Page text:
I was astonished to see how much Denver seemed to be covered in the artwork for the game--on street corner hangings (with the cool added effect of having the same piece on two separate hangings at 90 degree angles of each other), on the 15-foot-tall pillars in the hotel garage, on glass windows, etc. It was all a little overwhelming, seeing my stuff all over the place like that, especially since I had no idea it was coming. The photos below are only a small sampling of the bounty I had received.

This was the most exciting project I've ever been involved with, and the NBA was wonderful to work for. An assigment this size was a real challenge, and meeting that challenge gave me a greater sense of confidence in my work than I've ever had before.


ESPN NFL Draft magazine -These were two illustrations for ESPN's new NFL Draft magazine. ESPN was hiring a half dozen or so artists to render iconic versions of each football player position, so they didn't want any specific faces or uniforms.

They let me know what color themes each of the pages would have, so I tried to pick colors that would be best pop off the page, and I thought the purple and orange tones looked best. For whatever reason, the Safety illustration came very easily and went under minimal changes by me, but the Offensive Guard was a lot more difficult--I think I did three complete versions of him, each with their own set of orange tones.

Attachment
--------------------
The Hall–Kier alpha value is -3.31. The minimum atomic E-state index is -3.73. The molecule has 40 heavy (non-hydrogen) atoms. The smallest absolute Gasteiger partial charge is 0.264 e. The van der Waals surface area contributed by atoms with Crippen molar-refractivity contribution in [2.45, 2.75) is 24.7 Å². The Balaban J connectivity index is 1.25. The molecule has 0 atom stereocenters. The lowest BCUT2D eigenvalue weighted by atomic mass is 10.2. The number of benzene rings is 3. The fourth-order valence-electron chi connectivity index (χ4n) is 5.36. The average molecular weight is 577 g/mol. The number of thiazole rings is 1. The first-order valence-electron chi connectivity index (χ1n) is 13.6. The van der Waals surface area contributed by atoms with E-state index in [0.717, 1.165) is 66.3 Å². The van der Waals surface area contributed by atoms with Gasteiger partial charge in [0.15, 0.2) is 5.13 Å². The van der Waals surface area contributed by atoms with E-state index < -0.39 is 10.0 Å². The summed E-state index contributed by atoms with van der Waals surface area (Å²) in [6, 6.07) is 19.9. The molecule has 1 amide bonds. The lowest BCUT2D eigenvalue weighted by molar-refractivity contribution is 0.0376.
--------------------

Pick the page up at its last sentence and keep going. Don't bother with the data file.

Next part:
Since the job came in at the end of 2005, I had over the holiday season to work on them, and I needed all of that time to get the OG right. I would look at each version after a day away from it, and I kept thinking it could look better, tighter, so I used the time I had to keep tweaking. Finally version #3 looked good to me, so I sent it out, and luckily ESPN liked them both, too. Now that I look at it, frankly, I think it possibly could've used one more pass. Maybe I'm overthinking it.

Anyway, the issue came out the beginning of March, and it was really cool to see my work full-page like that. Now that I have done work related to basketball, hockey, golf, and now football, I guess baseball is next. MLB, I await your call!


Forbes 11.28.05 "The Business of Hockey" - I got a call from Forbes magazine to illustrate eight NHL player and manager portraits for an article on the business of Hockey. The art director had seen my NBA stuff, loved that look, and wanted the same thing for these illustrations.

I did change the color tone a bit, making the blues a little deeper, darker, and cooler, but I essentially used the same approach. If I thought the NBA uniforms were detailed! A lot of time as I was working on some piece of a glove or something, I'd forget what the hell I was looking at and have to pull back to see what I was even doing. But these pieces all came off pretty easily and without a lot of fuss. For Maple Leaf Sundin (far right), the magazine wanted a light background to lay some text over. Again, it all came pretty easily--a nice light blue tone with some quick, elegant movement lines was all it needed. This piece was re-used on the table of contents, as well. It appeared in the Nov.28 issue.